Monday (Oct. 16) news reports from QSR magazine shared that yet another well-known brand has recently been hit with a cyberattack. Quick service restaurant (QSR) pizza chain Pizza Hut has announced its own cybersecurity incident, a breach that lasted approximately 28 hours beginning on Oct. 1.
QSR magazine described Pizza Hut’s cyberattack as a “temporary security intrusion.” The breach allegedly put any customer of the Yum! Brands QSR who visited the Pizza Hut website or mobile app during the period at risk, especially those who placed orders during the impact window.
“While Pizza Hut is suggesting this breach wasn’t particularly serious in terms of the volume of customers affected, there are certainly some best practices that were not implemented around this breach,” said Marco Cova, senior security researcher at malware protection firm Lastline, in a statement.
Though the QSR chain announced the security intrusion only impacted 1 percent of visits, that low percentage still means the personal information of approximately 60,000 customers throughout the U.S. — including addresses, billing information, email addresses, names and payment card information — may have been negatively affected by the cybersecurity incident, QSR magazine reported. To make things right, Pizza Hut is offering impacted customers free credit monitoring through Kroll Information Assurance for one year.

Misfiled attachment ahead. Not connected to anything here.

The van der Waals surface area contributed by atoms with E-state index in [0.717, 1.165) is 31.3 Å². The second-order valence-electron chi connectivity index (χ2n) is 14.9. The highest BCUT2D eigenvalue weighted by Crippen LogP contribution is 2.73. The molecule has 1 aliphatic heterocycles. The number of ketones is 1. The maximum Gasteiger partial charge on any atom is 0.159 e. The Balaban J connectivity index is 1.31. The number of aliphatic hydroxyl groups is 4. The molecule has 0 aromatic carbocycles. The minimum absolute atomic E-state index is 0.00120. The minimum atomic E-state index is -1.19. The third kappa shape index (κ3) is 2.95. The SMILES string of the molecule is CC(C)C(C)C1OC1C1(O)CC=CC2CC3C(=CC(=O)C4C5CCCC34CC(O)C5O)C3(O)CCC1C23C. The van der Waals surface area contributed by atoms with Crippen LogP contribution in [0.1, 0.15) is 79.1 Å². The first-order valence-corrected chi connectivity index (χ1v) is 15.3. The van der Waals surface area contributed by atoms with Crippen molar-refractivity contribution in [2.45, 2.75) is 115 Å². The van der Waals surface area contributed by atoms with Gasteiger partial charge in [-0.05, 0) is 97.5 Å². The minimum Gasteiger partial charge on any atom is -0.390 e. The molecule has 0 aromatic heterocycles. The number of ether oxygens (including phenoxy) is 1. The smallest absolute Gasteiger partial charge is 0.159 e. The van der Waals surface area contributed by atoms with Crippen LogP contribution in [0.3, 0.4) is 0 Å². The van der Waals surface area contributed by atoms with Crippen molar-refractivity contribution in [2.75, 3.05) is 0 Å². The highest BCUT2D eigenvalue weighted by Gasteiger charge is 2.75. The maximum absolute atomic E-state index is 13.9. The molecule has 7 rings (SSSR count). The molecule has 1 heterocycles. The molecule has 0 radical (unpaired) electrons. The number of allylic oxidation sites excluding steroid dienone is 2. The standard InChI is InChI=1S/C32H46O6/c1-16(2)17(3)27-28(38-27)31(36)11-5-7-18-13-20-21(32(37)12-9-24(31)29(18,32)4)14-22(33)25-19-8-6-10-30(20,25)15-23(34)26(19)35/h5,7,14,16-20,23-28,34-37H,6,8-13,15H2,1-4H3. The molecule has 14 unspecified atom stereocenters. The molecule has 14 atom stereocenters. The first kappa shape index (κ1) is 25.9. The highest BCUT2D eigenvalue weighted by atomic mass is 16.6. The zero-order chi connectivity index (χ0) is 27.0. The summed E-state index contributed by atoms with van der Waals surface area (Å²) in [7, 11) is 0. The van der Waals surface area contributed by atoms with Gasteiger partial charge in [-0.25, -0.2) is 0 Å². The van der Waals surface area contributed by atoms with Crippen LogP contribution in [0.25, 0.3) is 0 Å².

While Pizza Hut has shown an interest in helping impacted customers protect themselves, the retail firm did take two weeks to publicly report the cybertheft.
“Waiting two weeks to inform the users affected means that the individuals were unable to block or change their cards, which, in turn, meant that the fraudulent data stolen facilitated further cybercrime in the form of credit card fraud, which is always the worry with data breaches,” Cova said. “Companies should learn from this mistake and should endeavor to tell the individuals what’s happening as soon as possible and invest in the appropriate breach detection services to stop cybercriminals before they access the data in the first place.”
Pizza Hut’s Director of Communications, Doug Terfehr, made a similar statement regarding the company’s response time, according to QSR magazine.
“We value the trust our customers place in us and while we were able to address this incident quickly, we regret that this happened and apologize for any inconvenience this may have caused,” Terfehr said.
Pizza Hut is not the first QSR chain to report a breach. Sonic Drive-In, Chipotle and Wendy’s have all announced similar incidents in recent years.